Everything the Government Does, the Private Sector Can Do Better
Late last night, John McCluskey (pictured left) and his accomplice, Casslyn Welch, were arrested by sheriff’s deputies in a northeastern Arizona forest. The duo were wanted after having escaped from prison, and are suspected in the murder of an older couple at a campground not far from where they were apprehended.
But it is the nature of their escape from prison that is, perhaps, the most notable aspect of the story. You know how advocates of government privatization are fond of claiming that everything the government does, the private sector can do better? Well, guess what. McCluskey was being held in a private prison when he escaped. A local ABC affiliate has details of the daring, nearly impossible escape, carried out against all odds laughable prison security that made their escape possible:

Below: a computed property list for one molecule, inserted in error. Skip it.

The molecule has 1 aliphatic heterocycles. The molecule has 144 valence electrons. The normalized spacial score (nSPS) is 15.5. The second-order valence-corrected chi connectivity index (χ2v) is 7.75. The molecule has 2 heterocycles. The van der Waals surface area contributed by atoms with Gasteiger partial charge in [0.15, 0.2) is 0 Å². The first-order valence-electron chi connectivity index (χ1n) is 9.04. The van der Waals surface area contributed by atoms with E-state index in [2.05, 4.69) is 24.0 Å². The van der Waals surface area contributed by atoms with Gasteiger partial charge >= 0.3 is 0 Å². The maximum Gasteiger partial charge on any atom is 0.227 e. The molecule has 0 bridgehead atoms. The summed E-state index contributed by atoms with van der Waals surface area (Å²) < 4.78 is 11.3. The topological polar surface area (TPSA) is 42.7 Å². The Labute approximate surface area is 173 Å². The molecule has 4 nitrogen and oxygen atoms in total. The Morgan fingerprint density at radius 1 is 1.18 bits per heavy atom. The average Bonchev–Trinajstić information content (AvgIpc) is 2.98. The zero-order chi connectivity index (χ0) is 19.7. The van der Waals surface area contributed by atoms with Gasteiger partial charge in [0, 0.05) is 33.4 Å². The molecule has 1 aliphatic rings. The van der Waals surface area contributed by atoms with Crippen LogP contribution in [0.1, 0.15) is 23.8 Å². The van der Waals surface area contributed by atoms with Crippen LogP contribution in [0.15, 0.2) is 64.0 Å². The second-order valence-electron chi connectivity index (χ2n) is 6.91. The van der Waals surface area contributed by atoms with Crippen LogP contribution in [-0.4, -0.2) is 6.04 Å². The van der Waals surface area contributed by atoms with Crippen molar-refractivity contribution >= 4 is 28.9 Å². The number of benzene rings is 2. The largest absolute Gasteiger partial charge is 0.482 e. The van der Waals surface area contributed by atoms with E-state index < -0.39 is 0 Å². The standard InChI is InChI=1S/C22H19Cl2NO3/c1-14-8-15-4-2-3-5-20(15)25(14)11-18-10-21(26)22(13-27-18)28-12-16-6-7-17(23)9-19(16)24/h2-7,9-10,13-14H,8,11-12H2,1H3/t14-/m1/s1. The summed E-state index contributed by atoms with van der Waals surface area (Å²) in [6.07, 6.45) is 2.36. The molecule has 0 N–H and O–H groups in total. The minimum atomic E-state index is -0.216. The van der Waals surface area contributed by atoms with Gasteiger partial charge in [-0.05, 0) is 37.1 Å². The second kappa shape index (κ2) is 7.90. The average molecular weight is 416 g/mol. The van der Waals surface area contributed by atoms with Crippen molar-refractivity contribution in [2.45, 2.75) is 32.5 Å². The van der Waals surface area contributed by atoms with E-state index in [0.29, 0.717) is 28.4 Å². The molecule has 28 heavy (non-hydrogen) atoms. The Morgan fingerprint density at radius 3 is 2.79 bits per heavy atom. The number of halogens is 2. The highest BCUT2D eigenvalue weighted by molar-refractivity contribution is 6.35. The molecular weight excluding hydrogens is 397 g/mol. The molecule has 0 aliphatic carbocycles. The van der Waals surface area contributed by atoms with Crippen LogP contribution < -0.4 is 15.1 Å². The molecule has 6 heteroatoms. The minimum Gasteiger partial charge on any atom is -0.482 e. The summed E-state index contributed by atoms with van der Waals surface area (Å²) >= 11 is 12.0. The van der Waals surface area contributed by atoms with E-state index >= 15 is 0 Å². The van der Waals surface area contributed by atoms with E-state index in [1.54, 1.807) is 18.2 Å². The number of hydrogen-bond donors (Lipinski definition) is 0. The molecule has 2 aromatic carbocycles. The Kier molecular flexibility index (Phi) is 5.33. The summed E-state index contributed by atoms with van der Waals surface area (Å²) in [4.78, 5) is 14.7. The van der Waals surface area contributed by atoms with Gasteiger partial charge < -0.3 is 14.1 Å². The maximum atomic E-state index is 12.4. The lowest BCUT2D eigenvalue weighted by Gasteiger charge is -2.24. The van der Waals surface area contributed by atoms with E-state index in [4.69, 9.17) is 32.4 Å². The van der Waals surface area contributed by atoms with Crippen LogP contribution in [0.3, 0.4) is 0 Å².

A private company called MTC—Management & Training Corporation runs the prison in Kingman, under contract to the state. State Prison Chief Charles Ryan says MTC oversaw the state’s worst escape in more than 30 years. A state report found that prison was so poorly run the idea that Casselyn Welch was able to walk up to the fence and throw in some wire cutters, was just one example of the trouble there. The report found prison workers ignored the alarm system that might have warned them Welch was at the fence. It had too many false alarms, including 89 of them in the 16 hours around the escape. Floodlights were burned out. Officers had inadequate firearms training and weapons were not well inventoried. 75 percent of the inmates did not wear proper I-D
In the midst of reports that private prisons have been lobbying Arizona legislators to pass tougher anti-immigration legislation in hopes that they might reap profits from running internment camps, and in the wake of horrifying incidents in which private prisons bribed judges to hand down harsh, and unmerited sentences to juvenile offenders that they might reap the financial spoils of their incarceration, it’s time to ask the question: does it make any sense at all to hand our penal system over to coporate interests whose only concern is ensuring that this quarter’s profits come in higher than last quarter’s profits?